Phylogenetic analysis of multiple heterosexual transmission events involving subtype b of HIV type 1

A Hayman, T Moss, G Simmons, C Arnold, EC Holmes, L Naylor-Adamson, J Hawkswell, K Allen, J Radford, J Nguyen-Van-Tam, Peter Balfe

Research output: Contribution to journalArticle

10 Citations (Scopus)


Between 1996 and 1999 thirteen cases of HIV infection were detected in Doncaster, a small town in the north of England (population approximately 250,000). A complex network of shared sexual histories involving local nightclubs linked these cases, with the only known risk factor being heterosexual intercourse. A series of frozen blood samples was collected in 1998-1999 and amplified by PCR to generate full-length gp120 clones. Sequencing demonstrated that all the transmission events in this heterosexual group involved the B subtype of HIV-1. When relationships between the samples were assessed it became clear that these 13 cases represented at least three separate strains of HIV-1, indicating that HIV is well established in this community. Eleven of the 13 cases were related, forming two distinct groups. Further investigation revealed that one group contained five patients whose general health was good and who were not receiving HAART. In contrast, the second group of six patients, including the putative index case, were symptomatic, receiving HAART, and may have been infected with a CXCR-4-utilizing virus. Several of the cases that were linked by genetic criteria were not linked by contact tracing, implying that further undiagnosed cases may exist in this community. To our knowledge, this is the largest outbreak of HIV studied within the heterosexual community in the United Kingdom to date, suggesting that this route of infection is becoming more common within the United Kingdom.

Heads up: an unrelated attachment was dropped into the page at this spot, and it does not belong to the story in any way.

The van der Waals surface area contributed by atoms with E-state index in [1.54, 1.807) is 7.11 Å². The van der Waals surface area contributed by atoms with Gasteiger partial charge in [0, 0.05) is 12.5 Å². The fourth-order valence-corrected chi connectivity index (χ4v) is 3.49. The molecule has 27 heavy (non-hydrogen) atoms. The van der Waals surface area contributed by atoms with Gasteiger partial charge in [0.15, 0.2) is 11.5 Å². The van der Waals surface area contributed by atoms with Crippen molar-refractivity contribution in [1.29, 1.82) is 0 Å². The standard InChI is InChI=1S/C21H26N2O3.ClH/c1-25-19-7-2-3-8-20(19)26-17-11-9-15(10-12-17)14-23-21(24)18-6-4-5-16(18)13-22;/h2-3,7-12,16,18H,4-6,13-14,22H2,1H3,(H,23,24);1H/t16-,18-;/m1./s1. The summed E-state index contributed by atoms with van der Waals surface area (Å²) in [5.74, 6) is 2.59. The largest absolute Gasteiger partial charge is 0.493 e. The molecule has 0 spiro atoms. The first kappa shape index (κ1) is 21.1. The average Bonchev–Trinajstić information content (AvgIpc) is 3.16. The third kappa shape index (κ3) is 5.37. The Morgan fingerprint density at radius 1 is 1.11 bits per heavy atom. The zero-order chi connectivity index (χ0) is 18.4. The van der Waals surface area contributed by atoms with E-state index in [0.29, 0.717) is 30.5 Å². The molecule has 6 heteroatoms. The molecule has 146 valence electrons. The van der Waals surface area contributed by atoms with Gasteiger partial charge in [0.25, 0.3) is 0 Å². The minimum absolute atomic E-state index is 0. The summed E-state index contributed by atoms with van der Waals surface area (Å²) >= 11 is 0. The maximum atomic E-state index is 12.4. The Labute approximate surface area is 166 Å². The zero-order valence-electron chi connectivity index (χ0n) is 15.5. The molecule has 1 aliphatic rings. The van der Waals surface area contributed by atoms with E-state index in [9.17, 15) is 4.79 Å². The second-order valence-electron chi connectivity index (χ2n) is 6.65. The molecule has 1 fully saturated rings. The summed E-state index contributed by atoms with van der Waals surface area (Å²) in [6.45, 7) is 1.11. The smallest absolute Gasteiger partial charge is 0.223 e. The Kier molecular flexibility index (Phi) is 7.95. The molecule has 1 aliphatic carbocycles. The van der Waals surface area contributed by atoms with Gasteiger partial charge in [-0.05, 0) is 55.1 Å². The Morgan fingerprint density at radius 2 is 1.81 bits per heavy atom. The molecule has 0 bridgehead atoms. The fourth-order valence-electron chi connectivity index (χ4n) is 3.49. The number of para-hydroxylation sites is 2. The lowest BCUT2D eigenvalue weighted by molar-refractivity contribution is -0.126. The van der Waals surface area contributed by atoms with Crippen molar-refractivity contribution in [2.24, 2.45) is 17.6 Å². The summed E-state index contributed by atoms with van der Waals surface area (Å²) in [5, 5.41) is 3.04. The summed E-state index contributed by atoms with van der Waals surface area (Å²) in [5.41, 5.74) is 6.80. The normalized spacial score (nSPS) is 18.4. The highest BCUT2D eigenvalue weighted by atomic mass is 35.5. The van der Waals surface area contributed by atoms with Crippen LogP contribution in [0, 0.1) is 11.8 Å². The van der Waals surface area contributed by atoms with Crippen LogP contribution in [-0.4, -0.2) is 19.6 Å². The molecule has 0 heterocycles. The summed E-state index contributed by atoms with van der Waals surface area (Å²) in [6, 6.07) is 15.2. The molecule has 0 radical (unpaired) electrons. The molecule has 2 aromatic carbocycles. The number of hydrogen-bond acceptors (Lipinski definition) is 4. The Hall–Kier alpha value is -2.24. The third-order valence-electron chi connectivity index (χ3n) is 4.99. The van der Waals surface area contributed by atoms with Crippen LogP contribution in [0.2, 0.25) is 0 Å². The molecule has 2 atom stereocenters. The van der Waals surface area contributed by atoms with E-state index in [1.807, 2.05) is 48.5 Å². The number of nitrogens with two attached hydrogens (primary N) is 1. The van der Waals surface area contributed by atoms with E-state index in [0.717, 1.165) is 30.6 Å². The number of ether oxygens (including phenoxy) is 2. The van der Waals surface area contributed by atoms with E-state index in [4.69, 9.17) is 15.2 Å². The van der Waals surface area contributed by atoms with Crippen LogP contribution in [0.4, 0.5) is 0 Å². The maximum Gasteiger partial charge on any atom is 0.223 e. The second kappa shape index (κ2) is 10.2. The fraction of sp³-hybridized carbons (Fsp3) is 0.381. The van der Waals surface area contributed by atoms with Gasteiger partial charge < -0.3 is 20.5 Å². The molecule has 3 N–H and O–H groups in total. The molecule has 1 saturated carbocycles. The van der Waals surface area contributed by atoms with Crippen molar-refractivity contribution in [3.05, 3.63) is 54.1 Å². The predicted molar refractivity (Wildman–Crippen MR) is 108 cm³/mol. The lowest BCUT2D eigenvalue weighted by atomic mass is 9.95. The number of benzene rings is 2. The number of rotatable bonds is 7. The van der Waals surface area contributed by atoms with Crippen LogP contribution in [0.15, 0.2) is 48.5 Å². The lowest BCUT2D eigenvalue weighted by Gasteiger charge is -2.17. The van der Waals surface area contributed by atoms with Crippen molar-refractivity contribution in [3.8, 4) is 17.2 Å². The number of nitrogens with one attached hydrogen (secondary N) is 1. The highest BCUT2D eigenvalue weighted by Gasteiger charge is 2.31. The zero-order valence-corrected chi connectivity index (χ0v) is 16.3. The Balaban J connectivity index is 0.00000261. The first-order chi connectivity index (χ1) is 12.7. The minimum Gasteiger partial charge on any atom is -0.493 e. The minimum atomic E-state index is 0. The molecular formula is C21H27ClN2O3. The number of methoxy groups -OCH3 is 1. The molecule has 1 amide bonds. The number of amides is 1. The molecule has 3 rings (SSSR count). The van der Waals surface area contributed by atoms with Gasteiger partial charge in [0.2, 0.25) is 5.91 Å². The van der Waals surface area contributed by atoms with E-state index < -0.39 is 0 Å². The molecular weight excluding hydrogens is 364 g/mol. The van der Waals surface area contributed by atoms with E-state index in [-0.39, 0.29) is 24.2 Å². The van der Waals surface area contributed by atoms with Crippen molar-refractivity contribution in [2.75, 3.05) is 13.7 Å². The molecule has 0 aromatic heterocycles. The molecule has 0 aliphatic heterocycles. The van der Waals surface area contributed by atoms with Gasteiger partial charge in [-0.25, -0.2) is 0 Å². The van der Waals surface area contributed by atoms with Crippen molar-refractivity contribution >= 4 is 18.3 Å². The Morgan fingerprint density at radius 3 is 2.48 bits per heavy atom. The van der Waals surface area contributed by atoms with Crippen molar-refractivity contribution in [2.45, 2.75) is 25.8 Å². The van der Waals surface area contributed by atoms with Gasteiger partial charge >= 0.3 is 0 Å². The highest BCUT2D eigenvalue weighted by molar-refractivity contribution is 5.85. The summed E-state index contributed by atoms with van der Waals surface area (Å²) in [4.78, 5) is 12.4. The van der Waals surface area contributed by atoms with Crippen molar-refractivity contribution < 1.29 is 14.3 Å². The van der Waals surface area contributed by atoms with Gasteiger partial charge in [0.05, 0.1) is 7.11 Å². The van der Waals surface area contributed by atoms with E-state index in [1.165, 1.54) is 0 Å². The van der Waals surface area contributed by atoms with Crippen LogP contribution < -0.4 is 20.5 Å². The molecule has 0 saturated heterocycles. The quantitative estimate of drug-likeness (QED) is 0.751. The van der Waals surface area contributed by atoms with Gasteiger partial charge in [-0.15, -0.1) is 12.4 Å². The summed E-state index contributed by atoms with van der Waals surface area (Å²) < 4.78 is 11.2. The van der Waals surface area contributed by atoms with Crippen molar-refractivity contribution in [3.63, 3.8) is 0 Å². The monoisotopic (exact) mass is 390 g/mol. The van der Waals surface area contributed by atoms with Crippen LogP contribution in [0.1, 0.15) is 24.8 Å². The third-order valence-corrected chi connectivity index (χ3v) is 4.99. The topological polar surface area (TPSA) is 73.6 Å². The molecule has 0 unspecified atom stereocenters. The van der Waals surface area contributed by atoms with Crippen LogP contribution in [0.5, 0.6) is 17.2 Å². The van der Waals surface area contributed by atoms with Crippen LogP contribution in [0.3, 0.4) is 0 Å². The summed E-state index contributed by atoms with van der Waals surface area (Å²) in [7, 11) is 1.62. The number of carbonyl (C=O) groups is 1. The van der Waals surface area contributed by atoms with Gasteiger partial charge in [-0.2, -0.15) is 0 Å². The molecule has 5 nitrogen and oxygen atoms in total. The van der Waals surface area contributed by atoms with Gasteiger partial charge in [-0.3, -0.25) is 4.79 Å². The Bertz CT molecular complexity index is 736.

Original languageEnglish
Pages (from-to)689-95
Number of pages7
JournalAIDS Research and Human Retroviruses
Issue number8
Publication statusPublished - 1 Jan 2001


Dive into the research topics of 'Phylogenetic analysis of multiple heterosexual transmission events involving subtype b of HIV type 1'. Together they form a unique fingerprint.

Cite this